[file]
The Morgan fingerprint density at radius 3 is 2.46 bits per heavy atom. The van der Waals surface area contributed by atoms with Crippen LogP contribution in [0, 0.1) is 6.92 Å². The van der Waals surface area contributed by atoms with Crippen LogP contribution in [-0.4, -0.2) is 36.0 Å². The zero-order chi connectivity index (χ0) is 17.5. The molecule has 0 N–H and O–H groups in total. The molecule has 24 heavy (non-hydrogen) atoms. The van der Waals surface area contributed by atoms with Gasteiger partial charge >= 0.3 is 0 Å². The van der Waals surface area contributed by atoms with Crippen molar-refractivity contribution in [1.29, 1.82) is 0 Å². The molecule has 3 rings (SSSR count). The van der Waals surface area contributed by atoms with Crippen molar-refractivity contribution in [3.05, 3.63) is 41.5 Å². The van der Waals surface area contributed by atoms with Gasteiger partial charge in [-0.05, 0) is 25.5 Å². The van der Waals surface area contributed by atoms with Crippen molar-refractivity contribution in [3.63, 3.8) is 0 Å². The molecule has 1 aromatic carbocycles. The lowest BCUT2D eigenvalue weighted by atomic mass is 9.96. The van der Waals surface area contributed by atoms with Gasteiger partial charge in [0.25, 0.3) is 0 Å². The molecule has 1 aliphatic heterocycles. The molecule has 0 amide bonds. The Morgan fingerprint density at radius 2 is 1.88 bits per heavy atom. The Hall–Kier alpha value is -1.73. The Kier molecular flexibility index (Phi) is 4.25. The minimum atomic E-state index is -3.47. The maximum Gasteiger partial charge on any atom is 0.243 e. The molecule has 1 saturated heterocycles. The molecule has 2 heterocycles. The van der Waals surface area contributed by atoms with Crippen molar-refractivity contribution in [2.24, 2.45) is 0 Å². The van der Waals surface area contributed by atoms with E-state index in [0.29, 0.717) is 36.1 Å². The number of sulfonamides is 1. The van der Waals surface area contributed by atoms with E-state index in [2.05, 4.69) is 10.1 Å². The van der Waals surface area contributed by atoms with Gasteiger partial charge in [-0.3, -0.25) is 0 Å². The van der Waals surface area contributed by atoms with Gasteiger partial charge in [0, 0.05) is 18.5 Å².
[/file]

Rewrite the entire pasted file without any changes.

The Morgan fingerprint density at radius 3 is 2.46 bits per heavy atom. The van der Waals surface area contributed by atoms with Crippen LogP contribution in [0, 0.1) is 6.92 Å². The van der Waals surface area contributed by atoms with Crippen LogP contribution in [-0.4, -0.2) is 36.0 Å². The zero-order chi connectivity index (χ0) is 17.5. The molecule has 0 N–H and O–H groups in total. The molecule has 24 heavy (non-hydrogen) atoms. The van der Waals surface area contributed by atoms with Gasteiger partial charge >= 0.3 is 0 Å². The van der Waals surface area contributed by atoms with Crippen molar-refractivity contribution in [1.29, 1.82) is 0 Å². The molecule has 3 rings (SSSR count). The van der Waals surface area contributed by atoms with Crippen molar-refractivity contribution in [3.05, 3.63) is 41.5 Å². The van der Waals surface area contributed by atoms with Gasteiger partial charge in [-0.05, 0) is 25.5 Å². The van der Waals surface area contributed by atoms with Crippen molar-refractivity contribution in [3.63, 3.8) is 0 Å². The molecule has 1 aromatic carbocycles. The lowest BCUT2D eigenvalue weighted by atomic mass is 9.96. The van der Waals surface area contributed by atoms with Gasteiger partial charge in [0.25, 0.3) is 0 Å². The molecule has 1 aliphatic heterocycles. The molecule has 0 amide bonds. The Morgan fingerprint density at radius 2 is 1.88 bits per heavy atom. The Hall–Kier alpha value is -1.73. The Kier molecular flexibility index (Phi) is 4.25. The minimum atomic E-state index is -3.47. The maximum Gasteiger partial charge on any atom is 0.243 e. The molecule has 1 saturated heterocycles. The molecule has 2 heterocycles. The van der Waals surface area contributed by atoms with Crippen molar-refractivity contribution in [2.24, 2.45) is 0 Å². The van der Waals surface area contributed by atoms with E-state index in [0.29, 0.717) is 36.1 Å². The number of sulfonamides is 1. The van der Waals surface area contributed by atoms with E-state index in [2.05, 4.69) is 10.1 Å². The van der Waals surface area contributed by atoms with Gasteiger partial charge in [-0.3, -0.25) is 0 Å². The van der Waals surface area contributed by atoms with Gasteiger partial charge in [0, 0.05) is 18.5 Å².